Many workers are feeling high levels of stress, according to a Lockton report, “Finding the Links Between Retirement, Stress and Health.” Twenty percent of 600 people surveyed say they feel extremely stressed, and point to their jobs and financial situation as the root causes.
For those who say their financial situation is fair to poor, 40% report high levels of stress. However, for those who believe their financial situation is good to excellent, only 28% say they are extremely stressed.
Asked whether there is a high correlation between their financial situation and stress, 20% said yes, 25% said no and 50% were neutral. Those who felt higher levels of stress tended to be less educated or women with incomes below $50,000.
Among those with fair to poor financial situations, 25% say they have difficulty managing money. This drops to a mere 3% of those with good to excellent finances.
Fifty percent of the respondents say they carry debt of $10,000 or more, not including their mortgage, and they are paying down this debt at a weighted average of $400 a month. The majority of respondents are carrying a mortgage, averaging $1,075 a month.
NEXT: How stress translates to work ethics
Those who feel financial stress report feeling ill, taking time off from work and not being as productive as they could be. They feel tired, and suffer from headaches, depression and other ailments. “Often, this group would be absent or disengaged from their work,” according to the Lockton report. “They were twice as likely to use sick time when they were not ill and more likely to report being nonproductive. Half of all respondents reported using work time to review financial statements or pay bills.”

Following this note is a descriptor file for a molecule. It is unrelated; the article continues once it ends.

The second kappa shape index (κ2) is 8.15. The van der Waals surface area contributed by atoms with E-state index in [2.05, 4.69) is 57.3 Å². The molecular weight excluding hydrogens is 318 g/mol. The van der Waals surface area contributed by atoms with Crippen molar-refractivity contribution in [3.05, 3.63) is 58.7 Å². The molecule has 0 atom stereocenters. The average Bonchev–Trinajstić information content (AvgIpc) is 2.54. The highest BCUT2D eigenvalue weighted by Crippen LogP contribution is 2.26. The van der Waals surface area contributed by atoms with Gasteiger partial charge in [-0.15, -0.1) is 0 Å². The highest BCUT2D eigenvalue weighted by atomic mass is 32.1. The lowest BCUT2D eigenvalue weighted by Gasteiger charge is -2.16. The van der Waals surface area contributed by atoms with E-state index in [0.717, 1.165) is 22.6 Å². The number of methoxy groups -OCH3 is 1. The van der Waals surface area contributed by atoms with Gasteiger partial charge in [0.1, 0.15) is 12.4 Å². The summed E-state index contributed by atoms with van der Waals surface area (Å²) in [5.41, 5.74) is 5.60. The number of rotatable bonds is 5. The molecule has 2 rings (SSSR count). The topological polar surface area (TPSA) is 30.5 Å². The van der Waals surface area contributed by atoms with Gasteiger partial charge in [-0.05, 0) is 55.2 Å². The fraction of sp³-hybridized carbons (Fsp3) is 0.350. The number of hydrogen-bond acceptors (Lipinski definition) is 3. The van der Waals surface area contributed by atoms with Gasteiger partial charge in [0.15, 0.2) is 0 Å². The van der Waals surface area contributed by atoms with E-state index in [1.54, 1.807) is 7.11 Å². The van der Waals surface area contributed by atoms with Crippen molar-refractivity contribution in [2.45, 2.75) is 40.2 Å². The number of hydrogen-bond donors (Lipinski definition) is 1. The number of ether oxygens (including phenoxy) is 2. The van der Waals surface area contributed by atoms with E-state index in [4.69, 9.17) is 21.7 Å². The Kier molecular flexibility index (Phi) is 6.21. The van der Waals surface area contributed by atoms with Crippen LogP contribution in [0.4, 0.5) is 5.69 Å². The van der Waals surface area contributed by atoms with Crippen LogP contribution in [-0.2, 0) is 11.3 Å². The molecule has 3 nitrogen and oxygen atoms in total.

Forty-three percent think that having a retirement plan at work eases their financial concerns somewhat, and 52% say such a plan eases their concerns a great deal. Being successful in the plan also mattered; those who were most retirement ready had the highest levels of job satisfaction.
Overall, 70% think they are knowledgeable about retirement, but this drops to 54% for those experiencing high levels of financial stress. For those who feel low financial stress, 84% think they are knowledgeable about retirement. This confidence in retirement knowledge may not match up with reality, as more than half contribute 6% or less to their retirement plan.
NEXT: How to ease financial concernsSurvey respondents said creating a financial plan, meeting with a financial professional and receiving investment education would decrease their financial concerns. Among the most stressed employees, debt management and paying off credit card balances are their two biggest goals.
Stockton concludes that more well-rounded financial wellness programs are needed: “Benefits advisers and service providers have already begun the transition from narrowly focused retirement education programs to more integrated financial well-being efforts. Savings-oriented engagement strategies must balance immediate debt, family support and consumer-driven health care costs with long-term investment needs.”